A creepy abandoned plane wreckage has been discovered up a mountain by two walkers who were out for a stroll.
Pamela Aitken and pal Kathryn Gaffney were walking near Largs, Ayrshire, Scotland, when they stumbled across the debris and couldn't believe their eyes on Sunday.
They first noticed large chunks of mountain on Irish Law Mountain and began to take pictures.
Before long, they discovered that they had in fact come across the wreckage of a plane.
It is believed to be the remains of the British European Airways Flight S200P which crashed on April, 21 1948, reports DailyRecord.
The short-haul flight carried 20 passengers from London-Northolt Airport to Glasgow-Renfrew Airport before plunging into Irish Law Mountain.
No one died in the accident, but 13 people were left injured, and the aircraft was damaged beyond repair.
Pamela said: "My friend Kathryn and I found another plane wreckage on our local hills, would you believe it."
"I couldn’t believe how much of it was still there and some parts were all still intact.
"My friend and hill walking buddy, Kathryn have been out exploring all of our local hills as we can’t get further afield just now."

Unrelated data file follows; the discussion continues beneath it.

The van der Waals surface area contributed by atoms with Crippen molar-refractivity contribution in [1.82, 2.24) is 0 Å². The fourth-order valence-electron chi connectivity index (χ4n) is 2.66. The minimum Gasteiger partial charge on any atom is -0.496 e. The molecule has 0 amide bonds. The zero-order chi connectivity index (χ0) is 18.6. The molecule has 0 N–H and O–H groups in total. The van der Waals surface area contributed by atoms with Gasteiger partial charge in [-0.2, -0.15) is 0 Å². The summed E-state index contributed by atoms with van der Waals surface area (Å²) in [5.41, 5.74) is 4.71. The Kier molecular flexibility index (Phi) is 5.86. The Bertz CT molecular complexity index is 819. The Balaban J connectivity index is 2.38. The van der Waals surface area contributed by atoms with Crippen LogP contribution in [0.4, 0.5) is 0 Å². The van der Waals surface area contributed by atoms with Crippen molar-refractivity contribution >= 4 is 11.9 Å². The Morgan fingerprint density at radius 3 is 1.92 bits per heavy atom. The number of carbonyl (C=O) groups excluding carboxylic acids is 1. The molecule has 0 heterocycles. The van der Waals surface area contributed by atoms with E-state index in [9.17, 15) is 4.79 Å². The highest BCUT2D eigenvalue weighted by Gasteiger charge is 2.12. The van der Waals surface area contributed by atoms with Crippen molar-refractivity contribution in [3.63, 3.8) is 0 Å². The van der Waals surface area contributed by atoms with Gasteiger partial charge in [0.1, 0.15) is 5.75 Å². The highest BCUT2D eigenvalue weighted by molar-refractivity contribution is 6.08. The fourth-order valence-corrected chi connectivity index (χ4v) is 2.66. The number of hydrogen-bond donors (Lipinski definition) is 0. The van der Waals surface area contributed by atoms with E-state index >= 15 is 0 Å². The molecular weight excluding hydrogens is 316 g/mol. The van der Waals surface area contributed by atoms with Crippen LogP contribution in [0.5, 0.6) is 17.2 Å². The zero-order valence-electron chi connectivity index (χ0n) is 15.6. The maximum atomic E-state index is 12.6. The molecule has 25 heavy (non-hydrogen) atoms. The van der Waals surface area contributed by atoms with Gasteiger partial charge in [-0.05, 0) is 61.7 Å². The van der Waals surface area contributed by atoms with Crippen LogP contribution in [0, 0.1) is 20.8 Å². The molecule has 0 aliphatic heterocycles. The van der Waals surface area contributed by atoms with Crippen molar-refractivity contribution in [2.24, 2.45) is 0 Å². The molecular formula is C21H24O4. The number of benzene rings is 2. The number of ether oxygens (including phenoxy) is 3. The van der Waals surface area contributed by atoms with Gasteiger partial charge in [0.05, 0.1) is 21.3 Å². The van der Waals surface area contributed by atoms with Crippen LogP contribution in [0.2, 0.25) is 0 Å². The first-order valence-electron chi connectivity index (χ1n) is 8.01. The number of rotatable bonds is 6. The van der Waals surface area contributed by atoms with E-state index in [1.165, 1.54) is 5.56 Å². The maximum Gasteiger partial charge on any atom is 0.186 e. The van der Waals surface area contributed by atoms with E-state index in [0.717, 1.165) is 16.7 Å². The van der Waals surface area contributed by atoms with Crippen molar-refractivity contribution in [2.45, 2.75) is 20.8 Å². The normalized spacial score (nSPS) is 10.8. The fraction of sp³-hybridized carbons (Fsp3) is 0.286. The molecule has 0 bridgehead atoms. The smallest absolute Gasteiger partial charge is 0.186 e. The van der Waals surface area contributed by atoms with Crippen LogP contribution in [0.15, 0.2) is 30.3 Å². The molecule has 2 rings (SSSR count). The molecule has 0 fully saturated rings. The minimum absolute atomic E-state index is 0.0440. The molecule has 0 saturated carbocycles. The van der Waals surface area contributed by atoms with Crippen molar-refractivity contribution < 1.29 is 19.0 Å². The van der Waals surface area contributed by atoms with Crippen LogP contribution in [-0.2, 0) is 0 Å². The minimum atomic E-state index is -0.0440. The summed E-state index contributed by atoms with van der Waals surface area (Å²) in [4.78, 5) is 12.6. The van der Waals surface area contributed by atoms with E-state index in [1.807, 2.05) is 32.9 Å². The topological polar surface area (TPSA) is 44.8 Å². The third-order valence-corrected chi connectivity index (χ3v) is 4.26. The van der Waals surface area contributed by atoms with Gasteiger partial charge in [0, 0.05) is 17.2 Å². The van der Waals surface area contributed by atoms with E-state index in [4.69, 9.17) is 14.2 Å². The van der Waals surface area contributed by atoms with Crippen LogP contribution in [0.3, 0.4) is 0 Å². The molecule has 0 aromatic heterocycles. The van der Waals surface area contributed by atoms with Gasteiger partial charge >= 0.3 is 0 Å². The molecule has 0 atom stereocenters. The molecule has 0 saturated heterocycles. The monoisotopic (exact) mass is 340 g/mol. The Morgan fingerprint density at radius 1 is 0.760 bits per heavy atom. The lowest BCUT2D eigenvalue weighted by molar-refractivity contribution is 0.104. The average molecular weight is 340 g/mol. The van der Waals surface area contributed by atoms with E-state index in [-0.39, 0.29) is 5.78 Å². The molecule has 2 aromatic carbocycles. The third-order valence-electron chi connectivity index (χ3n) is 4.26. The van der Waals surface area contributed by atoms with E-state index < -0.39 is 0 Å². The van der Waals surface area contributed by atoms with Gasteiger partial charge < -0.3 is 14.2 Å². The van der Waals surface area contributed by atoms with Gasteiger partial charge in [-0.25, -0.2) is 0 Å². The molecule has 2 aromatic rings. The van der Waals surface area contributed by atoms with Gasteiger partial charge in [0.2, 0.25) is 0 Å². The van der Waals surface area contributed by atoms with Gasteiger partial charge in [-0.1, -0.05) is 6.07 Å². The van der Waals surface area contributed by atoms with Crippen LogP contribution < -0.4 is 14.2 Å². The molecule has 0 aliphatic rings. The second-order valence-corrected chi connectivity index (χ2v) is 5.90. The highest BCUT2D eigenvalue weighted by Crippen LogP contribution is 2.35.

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Sharing the scene on social media, Facebook users were quick to respond with their thoughts.
One person said: "You would think that the wreckage would have been removed for air accident investigation by the CAA."
A second person said: "I did not know aircraft wreckage was on Scottish mountains to be honest.
"I would have thought aircraft engineers would have recovered any wreckage to discover cause of the airplane crash."
A third person added: "As a lad, growing up in Largs, my pals and I used to roam far and wide over the high ground between Largs and Kilbarchan in search of “the crashed planes”.
This week marks the 7th anniversary of flight MH370, which mysteriously vanished on a flight from Kuala Lumpur to Beijing.
The plane has never been found after it took an unexplained detour, with investigators believing it crashed into the Indian Ocean west of Australia after running out of fuel.
However, new evidence has sparked calls for a renewed search.
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